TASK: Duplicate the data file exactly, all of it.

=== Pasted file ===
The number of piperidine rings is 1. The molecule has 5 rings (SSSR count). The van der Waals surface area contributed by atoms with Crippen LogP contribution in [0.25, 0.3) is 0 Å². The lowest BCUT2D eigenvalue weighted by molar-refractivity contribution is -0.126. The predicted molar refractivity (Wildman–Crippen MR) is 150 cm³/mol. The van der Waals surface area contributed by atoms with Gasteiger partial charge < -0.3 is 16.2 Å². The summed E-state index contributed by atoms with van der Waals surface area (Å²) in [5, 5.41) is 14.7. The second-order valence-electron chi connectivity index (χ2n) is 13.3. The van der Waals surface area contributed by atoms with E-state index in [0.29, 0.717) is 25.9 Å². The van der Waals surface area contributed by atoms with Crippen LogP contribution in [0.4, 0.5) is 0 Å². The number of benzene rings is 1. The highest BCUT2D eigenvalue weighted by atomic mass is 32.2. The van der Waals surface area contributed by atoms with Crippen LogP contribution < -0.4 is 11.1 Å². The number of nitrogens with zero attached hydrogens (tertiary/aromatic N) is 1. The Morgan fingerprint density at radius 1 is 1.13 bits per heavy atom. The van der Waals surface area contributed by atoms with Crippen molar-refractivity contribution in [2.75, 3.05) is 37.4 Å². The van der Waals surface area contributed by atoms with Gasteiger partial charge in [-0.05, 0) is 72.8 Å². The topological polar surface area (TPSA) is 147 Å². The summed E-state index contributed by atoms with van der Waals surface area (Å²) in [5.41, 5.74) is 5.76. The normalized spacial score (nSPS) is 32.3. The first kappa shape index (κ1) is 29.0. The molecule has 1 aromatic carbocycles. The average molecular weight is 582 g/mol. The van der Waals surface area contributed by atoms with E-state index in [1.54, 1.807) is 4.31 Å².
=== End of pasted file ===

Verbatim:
The number of piperidine rings is 1. The molecule has 5 rings (SSSR count). The van der Waals surface area contributed by atoms with Crippen LogP contribution in [0.25, 0.3) is 0 Å². The lowest BCUT2D eigenvalue weighted by molar-refractivity contribution is -0.126. The predicted molar refractivity (Wildman–Crippen MR) is 150 cm³/mol. The van der Waals surface area contributed by atoms with Gasteiger partial charge < -0.3 is 16.2 Å². The summed E-state index contributed by atoms with van der Waals surface area (Å²) in [5, 5.41) is 14.7. The second-order valence-electron chi connectivity index (χ2n) is 13.3. The van der Waals surface area contributed by atoms with E-state index in [0.29, 0.717) is 25.9 Å². The van der Waals surface area contributed by atoms with Crippen LogP contribution in [0.4, 0.5) is 0 Å². The number of benzene rings is 1. The highest BCUT2D eigenvalue weighted by atomic mass is 32.2. The van der Waals surface area contributed by atoms with Crippen LogP contribution < -0.4 is 11.1 Å². The number of nitrogens with zero attached hydrogens (tertiary/aromatic N) is 1. The Morgan fingerprint density at radius 1 is 1.13 bits per heavy atom. The van der Waals surface area contributed by atoms with Crippen molar-refractivity contribution in [2.75, 3.05) is 37.4 Å². The van der Waals surface area contributed by atoms with Gasteiger partial charge in [-0.05, 0) is 72.8 Å². The topological polar surface area (TPSA) is 147 Å². The summed E-state index contributed by atoms with van der Waals surface area (Å²) in [5.41, 5.74) is 5.76. The normalized spacial score (nSPS) is 32.3. The first kappa shape index (κ1) is 29.0. The molecule has 1 aromatic carbocycles. The average molecular weight is 582 g/mol. The van der Waals surface area contributed by atoms with E-state index in [1.54, 1.807) is 4.31 Å².